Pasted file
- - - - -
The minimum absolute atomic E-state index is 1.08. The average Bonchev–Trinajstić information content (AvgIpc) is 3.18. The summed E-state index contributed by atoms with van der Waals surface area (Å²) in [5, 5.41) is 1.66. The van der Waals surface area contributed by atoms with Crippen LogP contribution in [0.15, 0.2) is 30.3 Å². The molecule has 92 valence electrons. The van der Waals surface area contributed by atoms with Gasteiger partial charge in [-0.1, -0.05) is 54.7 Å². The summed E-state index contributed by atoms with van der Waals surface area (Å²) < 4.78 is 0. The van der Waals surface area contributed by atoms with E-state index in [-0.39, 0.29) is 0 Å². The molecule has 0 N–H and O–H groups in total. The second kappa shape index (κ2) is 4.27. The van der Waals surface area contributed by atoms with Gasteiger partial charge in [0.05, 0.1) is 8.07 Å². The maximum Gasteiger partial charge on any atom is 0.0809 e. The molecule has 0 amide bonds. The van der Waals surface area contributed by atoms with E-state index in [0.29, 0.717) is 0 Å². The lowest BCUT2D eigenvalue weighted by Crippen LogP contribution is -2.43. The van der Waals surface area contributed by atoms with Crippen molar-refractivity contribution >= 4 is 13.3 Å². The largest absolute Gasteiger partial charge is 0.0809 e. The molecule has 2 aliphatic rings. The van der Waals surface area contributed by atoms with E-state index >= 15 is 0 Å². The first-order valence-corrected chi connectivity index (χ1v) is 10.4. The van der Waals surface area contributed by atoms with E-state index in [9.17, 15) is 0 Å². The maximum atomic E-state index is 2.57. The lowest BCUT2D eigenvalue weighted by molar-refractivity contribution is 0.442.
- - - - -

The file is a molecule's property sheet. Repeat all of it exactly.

The minimum absolute atomic E-state index is 1.08. The average Bonchev–Trinajstić information content (AvgIpc) is 3.18. The summed E-state index contributed by atoms with van der Waals surface area (Å²) in [5, 5.41) is 1.66. The van der Waals surface area contributed by atoms with Crippen LogP contribution in [0.15, 0.2) is 30.3 Å². The molecule has 92 valence electrons. The van der Waals surface area contributed by atoms with Gasteiger partial charge in [-0.1, -0.05) is 54.7 Å². The summed E-state index contributed by atoms with van der Waals surface area (Å²) < 4.78 is 0. The van der Waals surface area contributed by atoms with E-state index in [-0.39, 0.29) is 0 Å². The molecule has 0 N–H and O–H groups in total. The second kappa shape index (κ2) is 4.27. The van der Waals surface area contributed by atoms with Gasteiger partial charge in [0.05, 0.1) is 8.07 Å². The maximum Gasteiger partial charge on any atom is 0.0809 e. The molecule has 0 amide bonds. The van der Waals surface area contributed by atoms with E-state index in [0.29, 0.717) is 0 Å². The lowest BCUT2D eigenvalue weighted by Crippen LogP contribution is -2.43. The van der Waals surface area contributed by atoms with Crippen molar-refractivity contribution >= 4 is 13.3 Å². The largest absolute Gasteiger partial charge is 0.0809 e. The molecule has 2 aliphatic rings. The van der Waals surface area contributed by atoms with E-state index >= 15 is 0 Å². The first-order valence-corrected chi connectivity index (χ1v) is 10.4. The van der Waals surface area contributed by atoms with E-state index in [9.17, 15) is 0 Å². The maximum atomic E-state index is 2.57. The lowest BCUT2D eigenvalue weighted by molar-refractivity contribution is 0.442.